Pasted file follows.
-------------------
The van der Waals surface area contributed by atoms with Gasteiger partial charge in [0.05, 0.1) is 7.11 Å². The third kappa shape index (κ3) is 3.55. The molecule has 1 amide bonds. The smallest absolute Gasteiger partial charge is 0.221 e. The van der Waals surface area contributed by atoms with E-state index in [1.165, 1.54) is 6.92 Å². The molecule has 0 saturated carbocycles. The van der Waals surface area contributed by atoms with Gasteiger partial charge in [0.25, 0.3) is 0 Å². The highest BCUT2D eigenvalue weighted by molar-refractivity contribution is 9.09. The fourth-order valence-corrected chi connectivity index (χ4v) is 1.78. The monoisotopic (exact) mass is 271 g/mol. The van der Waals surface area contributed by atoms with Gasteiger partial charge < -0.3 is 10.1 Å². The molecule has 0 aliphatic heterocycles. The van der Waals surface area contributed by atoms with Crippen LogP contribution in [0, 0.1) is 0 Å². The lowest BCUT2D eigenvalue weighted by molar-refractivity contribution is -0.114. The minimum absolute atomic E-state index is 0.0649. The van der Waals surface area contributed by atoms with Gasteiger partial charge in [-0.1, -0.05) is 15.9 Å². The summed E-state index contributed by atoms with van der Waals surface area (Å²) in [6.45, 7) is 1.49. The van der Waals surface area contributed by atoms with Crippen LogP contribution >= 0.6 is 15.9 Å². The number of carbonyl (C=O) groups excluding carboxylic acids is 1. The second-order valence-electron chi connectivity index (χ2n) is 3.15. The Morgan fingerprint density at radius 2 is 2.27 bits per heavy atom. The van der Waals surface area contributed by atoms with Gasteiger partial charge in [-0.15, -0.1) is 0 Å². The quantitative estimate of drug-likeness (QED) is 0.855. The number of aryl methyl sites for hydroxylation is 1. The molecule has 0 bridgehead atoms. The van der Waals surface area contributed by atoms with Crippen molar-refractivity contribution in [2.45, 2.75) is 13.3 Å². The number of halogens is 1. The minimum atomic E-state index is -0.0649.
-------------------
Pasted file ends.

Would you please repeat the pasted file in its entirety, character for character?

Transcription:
The van der Waals surface area contributed by atoms with Gasteiger partial charge in [0.05, 0.1) is 7.11 Å². The third kappa shape index (κ3) is 3.55. The molecule has 1 amide bonds. The smallest absolute Gasteiger partial charge is 0.221 e. The van der Waals surface area contributed by atoms with E-state index in [1.165, 1.54) is 6.92 Å². The molecule has 0 saturated carbocycles. The van der Waals surface area contributed by atoms with Gasteiger partial charge in [0.25, 0.3) is 0 Å². The highest BCUT2D eigenvalue weighted by molar-refractivity contribution is 9.09. The fourth-order valence-corrected chi connectivity index (χ4v) is 1.78. The monoisotopic (exact) mass is 271 g/mol. The van der Waals surface area contributed by atoms with Gasteiger partial charge < -0.3 is 10.1 Å². The molecule has 0 aliphatic heterocycles. The van der Waals surface area contributed by atoms with Crippen LogP contribution in [0, 0.1) is 0 Å². The lowest BCUT2D eigenvalue weighted by molar-refractivity contribution is -0.114. The minimum absolute atomic E-state index is 0.0649. The van der Waals surface area contributed by atoms with Gasteiger partial charge in [-0.1, -0.05) is 15.9 Å². The summed E-state index contributed by atoms with van der Waals surface area (Å²) in [6.45, 7) is 1.49. The van der Waals surface area contributed by atoms with Crippen LogP contribution >= 0.6 is 15.9 Å². The number of carbonyl (C=O) groups excluding carboxylic acids is 1. The second-order valence-electron chi connectivity index (χ2n) is 3.15. The Morgan fingerprint density at radius 2 is 2.27 bits per heavy atom. The van der Waals surface area contributed by atoms with Gasteiger partial charge in [-0.15, -0.1) is 0 Å². The quantitative estimate of drug-likeness (QED) is 0.855. The number of aryl methyl sites for hydroxylation is 1. The molecule has 0 bridgehead atoms. The van der Waals surface area contributed by atoms with Crippen molar-refractivity contribution in [2.45, 2.75) is 13.3 Å². The number of halogens is 1. The minimum atomic E-state index is -0.0649.